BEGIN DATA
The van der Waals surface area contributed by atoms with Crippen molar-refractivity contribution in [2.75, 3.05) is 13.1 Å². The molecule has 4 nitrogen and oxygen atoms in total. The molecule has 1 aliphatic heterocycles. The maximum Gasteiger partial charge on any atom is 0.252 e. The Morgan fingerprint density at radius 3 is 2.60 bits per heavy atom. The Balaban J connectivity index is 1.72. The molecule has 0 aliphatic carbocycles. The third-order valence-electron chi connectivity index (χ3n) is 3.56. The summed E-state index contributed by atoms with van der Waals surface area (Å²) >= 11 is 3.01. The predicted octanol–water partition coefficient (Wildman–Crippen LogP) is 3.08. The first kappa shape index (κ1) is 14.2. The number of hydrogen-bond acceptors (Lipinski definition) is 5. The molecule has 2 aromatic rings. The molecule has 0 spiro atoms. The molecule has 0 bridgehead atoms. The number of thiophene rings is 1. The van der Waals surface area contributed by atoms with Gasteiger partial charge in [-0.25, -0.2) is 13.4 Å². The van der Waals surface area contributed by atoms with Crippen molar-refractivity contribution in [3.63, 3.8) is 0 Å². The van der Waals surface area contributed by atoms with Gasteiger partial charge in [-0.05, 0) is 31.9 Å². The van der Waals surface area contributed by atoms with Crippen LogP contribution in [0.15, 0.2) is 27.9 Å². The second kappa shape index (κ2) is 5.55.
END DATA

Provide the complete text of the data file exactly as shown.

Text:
The van der Waals surface area contributed by atoms with Crippen molar-refractivity contribution in [2.75, 3.05) is 13.1 Å². The molecule has 4 nitrogen and oxygen atoms in total. The molecule has 1 aliphatic heterocycles. The maximum Gasteiger partial charge on any atom is 0.252 e. The Morgan fingerprint density at radius 3 is 2.60 bits per heavy atom. The Balaban J connectivity index is 1.72. The molecule has 0 aliphatic carbocycles. The third-order valence-electron chi connectivity index (χ3n) is 3.56. The summed E-state index contributed by atoms with van der Waals surface area (Å²) >= 11 is 3.01. The predicted octanol–water partition coefficient (Wildman–Crippen LogP) is 3.08. The first kappa shape index (κ1) is 14.2. The number of hydrogen-bond acceptors (Lipinski definition) is 5. The molecule has 2 aromatic rings. The molecule has 0 spiro atoms. The molecule has 0 bridgehead atoms. The number of thiophene rings is 1. The van der Waals surface area contributed by atoms with Gasteiger partial charge in [-0.25, -0.2) is 13.4 Å². The van der Waals surface area contributed by atoms with Crippen molar-refractivity contribution in [3.63, 3.8) is 0 Å². The van der Waals surface area contributed by atoms with Gasteiger partial charge in [-0.05, 0) is 31.9 Å². The van der Waals surface area contributed by atoms with Crippen LogP contribution in [0.15, 0.2) is 27.9 Å². The second kappa shape index (κ2) is 5.55.